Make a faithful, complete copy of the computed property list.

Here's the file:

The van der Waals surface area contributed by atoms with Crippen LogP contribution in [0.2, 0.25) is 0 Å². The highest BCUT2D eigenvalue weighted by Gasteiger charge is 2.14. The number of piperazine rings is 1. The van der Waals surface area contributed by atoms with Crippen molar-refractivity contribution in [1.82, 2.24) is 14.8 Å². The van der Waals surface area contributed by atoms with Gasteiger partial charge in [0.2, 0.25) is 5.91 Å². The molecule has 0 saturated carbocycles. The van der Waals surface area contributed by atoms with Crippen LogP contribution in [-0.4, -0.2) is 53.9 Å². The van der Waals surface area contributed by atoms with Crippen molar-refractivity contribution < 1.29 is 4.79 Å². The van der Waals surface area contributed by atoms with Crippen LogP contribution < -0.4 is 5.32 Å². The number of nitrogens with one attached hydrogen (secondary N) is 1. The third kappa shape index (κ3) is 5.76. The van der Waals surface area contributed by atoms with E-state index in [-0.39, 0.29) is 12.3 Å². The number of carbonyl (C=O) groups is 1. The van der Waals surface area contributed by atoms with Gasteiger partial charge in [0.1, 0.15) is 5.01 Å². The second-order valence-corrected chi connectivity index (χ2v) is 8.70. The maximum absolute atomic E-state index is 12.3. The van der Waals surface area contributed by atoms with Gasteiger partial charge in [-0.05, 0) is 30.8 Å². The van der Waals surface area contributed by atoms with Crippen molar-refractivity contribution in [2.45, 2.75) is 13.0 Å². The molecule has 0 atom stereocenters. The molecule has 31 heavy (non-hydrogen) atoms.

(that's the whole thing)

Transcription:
The van der Waals surface area contributed by atoms with Crippen LogP contribution in [0.2, 0.25) is 0 Å². The highest BCUT2D eigenvalue weighted by Gasteiger charge is 2.14. The number of piperazine rings is 1. The van der Waals surface area contributed by atoms with Crippen molar-refractivity contribution in [1.82, 2.24) is 14.8 Å². The van der Waals surface area contributed by atoms with Gasteiger partial charge in [0.2, 0.25) is 5.91 Å². The molecule has 0 saturated carbocycles. The van der Waals surface area contributed by atoms with Crippen LogP contribution in [-0.4, -0.2) is 53.9 Å². The van der Waals surface area contributed by atoms with Crippen molar-refractivity contribution < 1.29 is 4.79 Å². The van der Waals surface area contributed by atoms with Crippen LogP contribution < -0.4 is 5.32 Å². The number of nitrogens with one attached hydrogen (secondary N) is 1. The third kappa shape index (κ3) is 5.76. The van der Waals surface area contributed by atoms with E-state index in [-0.39, 0.29) is 12.3 Å². The number of carbonyl (C=O) groups is 1. The van der Waals surface area contributed by atoms with Gasteiger partial charge in [0.1, 0.15) is 5.01 Å². The second-order valence-corrected chi connectivity index (χ2v) is 8.70. The maximum absolute atomic E-state index is 12.3. The van der Waals surface area contributed by atoms with Gasteiger partial charge in [-0.05, 0) is 30.8 Å². The van der Waals surface area contributed by atoms with Crippen molar-refractivity contribution in [2.45, 2.75) is 13.0 Å². The molecule has 0 atom stereocenters. The molecule has 31 heavy (non-hydrogen) atoms.